Original source: Science
The controversial idea of growing human organs in host animals has gotten a reality check. Despite recent successes at growing mouse organs in rats, using the same trick to grow human organs in larger animals such as pigs is a long way off, new research shows. The resulting human-animal chimeras don’t grow well, and few human cells survive.
The hurdles are not unexpected, says Joe Zhou at the Harvard Stem Cell Institute who was not involved in the work. But despite the “very severe technical challenges,” he says, “I’m optimistic. I think this particular path is promising.”
Producing human-animal chimeras has been controversial for several reasons, including worries that human cells could boost the host animal’s intelligence or develop into sperm or eggs. In 2015, the U.S. National Institutes of Health (NIH) said it would not fund such work. After holding a workshop to review the scientific and ethics issues, the federal agency said in August 2016 that it planned to lift the moratorium in January. That has not yet happened, however, and it is not clear whether the new Trump administration will influence NIH’s position on the issue.
The idea behind the new work is that if the cells from one animal are unable to form certain tissues—a pancreas, for example—the transplanted stem cells from the other species will take their place during development and form an organ of “donor” cells. The trick works in rats and mice: researchers reported in Nature that they had grown a pancreas made of mouse cells inside a rat, and that the tissue could cure diabetes when it was transplanted back into a sick mouse.
That sounds promising, but so far human cells don’t mix as readily with those of other animals. Using nonfederal funding, Juan Carlos Izpisúa Belmonte and Jun Wu of the Salk Institute for Biological Studies in San Diego, California, have now led a group that has conducted a series of chimera experiments, culminating in placing human stem cells in pigs, because their organs grow to humanlike sizes.
Similar to the Nature work reported, the scientists initially combined rat and mouse cells successfully: They added rat embryonic stem cells to mouse embryos that were lacking different genes crucial for organ formation, producing mice with eyes, hearts, and pancreases that were enriched with rat cells.
Then the researchers tried combining human induced pluripotent stem cells (reprogrammed adult cells that have regained the characteristics of embryonic cells) with pig embryos. After they implanted the chimeras into surrogate mothers, they let the embryos develop for just 3 or 4 weeks, to check whether and where the human cells were contributing. The researchers implanted more than 2000 human-pig chimeric embryos into 41 surrogate sows, resulting in 18 pregnancies and 186 embryos a month later. However, many of the embryos were much smaller than normal and seemed to grow more slowly, the group reported in Cell. The researchers saw signs of human cells, but they were rare. “It is fair to say they engraft, but the level is low,” Wu says.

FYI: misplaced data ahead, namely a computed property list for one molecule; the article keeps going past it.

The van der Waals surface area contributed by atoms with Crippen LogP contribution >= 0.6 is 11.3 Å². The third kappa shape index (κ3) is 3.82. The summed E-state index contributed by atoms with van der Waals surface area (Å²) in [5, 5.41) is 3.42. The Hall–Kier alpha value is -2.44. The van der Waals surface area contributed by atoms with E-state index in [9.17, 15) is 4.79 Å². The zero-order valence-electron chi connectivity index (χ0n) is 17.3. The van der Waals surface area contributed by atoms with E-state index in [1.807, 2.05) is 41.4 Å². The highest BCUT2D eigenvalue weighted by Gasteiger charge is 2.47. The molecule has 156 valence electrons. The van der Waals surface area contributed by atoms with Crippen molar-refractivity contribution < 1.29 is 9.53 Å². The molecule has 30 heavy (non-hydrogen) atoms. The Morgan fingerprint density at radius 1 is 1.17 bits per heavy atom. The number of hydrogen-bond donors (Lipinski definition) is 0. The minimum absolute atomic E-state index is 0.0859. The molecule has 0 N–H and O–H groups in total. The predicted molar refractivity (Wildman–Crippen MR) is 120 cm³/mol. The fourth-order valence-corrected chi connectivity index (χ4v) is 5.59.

One problem may be that porcine pregnancies last just 114 days (just shy of 4 months), compared with 9 months for humans. And pigs and humans are much more distantly related than rats and mice. Tweaking genes in the pig embryos—so that they can’t form certain tissues, for example—might help give the human cells more room to develop, Wu says. Still, that he and his colleagues found surviving human cells at all after 4 weeks of development is “remarkable,” he says. “I think it’s encouraging. Before we dream about all these downstream applications, we need to know if the evolutionary distance [between humans and pigs] prevents human cells from contributing at all.”
Zhou agrees. “A clear barrier has been identified: limited contribution [of human cells to the developing animal]. But this is a technical problem that can be tackled in a targeted and rational way.”